“Elsewhere in the U.S., groundwater is a public resource, and the state allows people to use the resource,” he said. A number of other states —  including Colorado, Arizona and Idaho — have restricted the amount of water farmers can pump, he said.

Some farmers support High Plains’ new regulations.

Don Marble, 80, who grows cotton near the town of South Plains and started farming in 1951, said that over his lifetime, “we’ve done some serious damage to our Ogallala Aquifer.”

“If we don’t do something to try to get some kind of control on how much water we’re pumping, we may be looking for drinking water,” Marble added. “It’s that serious.”

State Sen. Robert Duncan, R-Lubbock, whose constituency includes many High Plains farmers, said he viewed the district's actions as "necessary to make sure that we preserve irrigated agriculture out in the High Plains for as long as possible."

The state has essentially encouraged groundwater districts to be active, especially in aquifers like the Ogallala that are being depleted, Duncan said, and "I believe the groundwater district has worked hard to try to accommodate the concerns and interests of the different producers and commodity groups that exist and that operate on the Ogallala."

It is difficult to know how many farmers support each side in the rules debate. Some farmers will be more affected than others, depending on how much water lies beneath their acreage and how well the soil holds water. Dawdy worries that the restrictions could cause a decline in property values on land that has ample groundwater, like his Floyd County farm.

The requirement to have meters, which will fully extend to existing wells in 2016, has also stirred opposition, and the water district has begun a study that could end up exempting farmers in areas where there is relatively little groundwater anyway. Meanwhile, the meters are flying off the shelves.

Massey Irrigation, a Lubbock company, ordered 150 to 200 new meters last fall, ahead of the High Plains requirements. Many remain in boxes, but Kyle DuBois, Massey’s vice president, said that about 100 have been sold, far more than usual.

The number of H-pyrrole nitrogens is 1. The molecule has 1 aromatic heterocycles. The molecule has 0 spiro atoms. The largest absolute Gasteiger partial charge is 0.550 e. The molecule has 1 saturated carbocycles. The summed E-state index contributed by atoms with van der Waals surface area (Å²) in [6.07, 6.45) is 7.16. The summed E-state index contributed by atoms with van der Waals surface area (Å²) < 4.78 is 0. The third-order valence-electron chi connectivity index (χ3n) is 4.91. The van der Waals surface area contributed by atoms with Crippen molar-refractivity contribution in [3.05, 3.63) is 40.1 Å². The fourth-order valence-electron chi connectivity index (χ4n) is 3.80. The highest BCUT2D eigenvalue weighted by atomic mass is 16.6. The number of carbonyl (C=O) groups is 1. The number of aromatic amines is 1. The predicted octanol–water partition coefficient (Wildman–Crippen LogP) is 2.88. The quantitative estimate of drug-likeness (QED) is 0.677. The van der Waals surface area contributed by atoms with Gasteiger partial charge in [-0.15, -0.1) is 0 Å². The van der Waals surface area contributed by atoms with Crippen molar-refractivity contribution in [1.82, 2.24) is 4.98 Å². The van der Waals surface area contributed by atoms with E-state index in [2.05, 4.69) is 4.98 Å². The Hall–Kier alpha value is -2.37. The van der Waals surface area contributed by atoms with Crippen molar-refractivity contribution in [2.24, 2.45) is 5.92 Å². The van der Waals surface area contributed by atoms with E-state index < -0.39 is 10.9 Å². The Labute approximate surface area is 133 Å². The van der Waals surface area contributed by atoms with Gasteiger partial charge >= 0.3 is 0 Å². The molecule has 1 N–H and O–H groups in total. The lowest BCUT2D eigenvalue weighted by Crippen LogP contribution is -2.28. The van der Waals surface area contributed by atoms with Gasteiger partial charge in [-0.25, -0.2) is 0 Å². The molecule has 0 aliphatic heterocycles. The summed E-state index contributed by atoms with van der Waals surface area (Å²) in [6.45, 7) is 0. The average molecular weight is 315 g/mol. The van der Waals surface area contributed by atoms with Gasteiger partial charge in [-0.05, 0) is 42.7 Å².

Kyle DuBois of Massey Irrigation inspects a water meter.

The meters cost up to $2,000 apiece (including installation), and farmers may have a few dozen wells on their land, according to DuBois.

Besides the expense, Tommy Fondren, a retired farmer who rents out his land near Lorenzo for cotton farming, worried that meters in new wells can break, because sand and drilling mud can get into them. In those types of conditions, "That meter — it isn't going to last very long," he said.

The farmers note they have already invested in water-saving measures. Dawdy has drip irrigation on some of his 1,000 acres, but it was expensive, about $1,300 an acre. Things have come a long way from decades ago, he said, when irrigation water ran through ditches.

“The aquifer is the lifeblood of this place,” Dawdy said. “We’ve certainly got no interest in wasting it.”

Hardberger, of the Environmental Defense Fund, said that farmers could do more to conserve. Farmers, meanwhile, say cities could do more. Lubbock, for example, draws entirely from the Ogallala right now, and seeing swimming pools full when farmers are facing restrictions “makes it hard to swallow,” Fondren said. 

Lubbock currently restricts lawn-watering to twice a week, and will begin once-a-week restrictions in April.

Many legal analysts say that the recent Texas Supreme Court ruling could make regulating groundwater tougher, though its full effects will not be known until after further court decisions. Hardberger said that groundwater districts might delay enacting new rules because of it. At High Plains, “we don’t see the need for a change” because of the ruling, Conkwright said.

Dawdy is one of five board members of a group called the Protect Water Rights Coalition. Even before the Texas Supreme Court’s ruling, they had prepared a lawsuit challenging the High Plains regulations, but they have not yet filed it.

“We all realize,” Dawdy said, “that that’s the last resort.”